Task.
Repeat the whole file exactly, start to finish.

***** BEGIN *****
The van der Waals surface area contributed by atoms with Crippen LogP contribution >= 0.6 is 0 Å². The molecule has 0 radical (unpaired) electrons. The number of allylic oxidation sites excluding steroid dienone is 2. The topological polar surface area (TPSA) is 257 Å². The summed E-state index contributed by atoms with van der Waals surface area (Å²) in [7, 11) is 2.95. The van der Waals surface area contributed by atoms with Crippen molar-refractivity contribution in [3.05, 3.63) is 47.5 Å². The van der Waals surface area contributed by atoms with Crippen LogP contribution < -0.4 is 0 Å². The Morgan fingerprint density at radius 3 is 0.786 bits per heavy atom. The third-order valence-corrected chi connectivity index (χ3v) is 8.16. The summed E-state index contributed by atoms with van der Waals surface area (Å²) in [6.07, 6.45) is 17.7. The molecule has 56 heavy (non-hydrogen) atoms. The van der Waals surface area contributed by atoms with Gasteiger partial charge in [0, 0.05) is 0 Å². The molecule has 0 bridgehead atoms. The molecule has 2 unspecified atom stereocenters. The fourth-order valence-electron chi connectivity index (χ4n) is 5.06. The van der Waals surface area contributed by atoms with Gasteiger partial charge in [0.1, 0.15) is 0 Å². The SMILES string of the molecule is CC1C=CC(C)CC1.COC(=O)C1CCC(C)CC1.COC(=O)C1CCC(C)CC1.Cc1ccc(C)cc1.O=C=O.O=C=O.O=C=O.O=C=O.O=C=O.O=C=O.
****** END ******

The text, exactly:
The van der Waals surface area contributed by atoms with Crippen LogP contribution >= 0.6 is 0 Å². The molecule has 0 radical (unpaired) electrons. The number of allylic oxidation sites excluding steroid dienone is 2. The topological polar surface area (TPSA) is 257 Å². The summed E-state index contributed by atoms with van der Waals surface area (Å²) in [7, 11) is 2.95. The van der Waals surface area contributed by atoms with Crippen molar-refractivity contribution in [3.05, 3.63) is 47.5 Å². The van der Waals surface area contributed by atoms with Crippen LogP contribution < -0.4 is 0 Å². The Morgan fingerprint density at radius 3 is 0.786 bits per heavy atom. The third-order valence-corrected chi connectivity index (χ3v) is 8.16. The summed E-state index contributed by atoms with van der Waals surface area (Å²) in [6.07, 6.45) is 17.7. The molecule has 56 heavy (non-hydrogen) atoms. The van der Waals surface area contributed by atoms with Gasteiger partial charge in [0, 0.05) is 0 Å². The molecule has 0 bridgehead atoms. The molecule has 2 unspecified atom stereocenters. The fourth-order valence-electron chi connectivity index (χ4n) is 5.06. The van der Waals surface area contributed by atoms with Gasteiger partial charge in [0.1, 0.15) is 0 Å². The SMILES string of the molecule is CC1C=CC(C)CC1.COC(=O)C1CCC(C)CC1.COC(=O)C1CCC(C)CC1.Cc1ccc(C)cc1.O=C=O.O=C=O.O=C=O.O=C=O.O=C=O.O=C=O.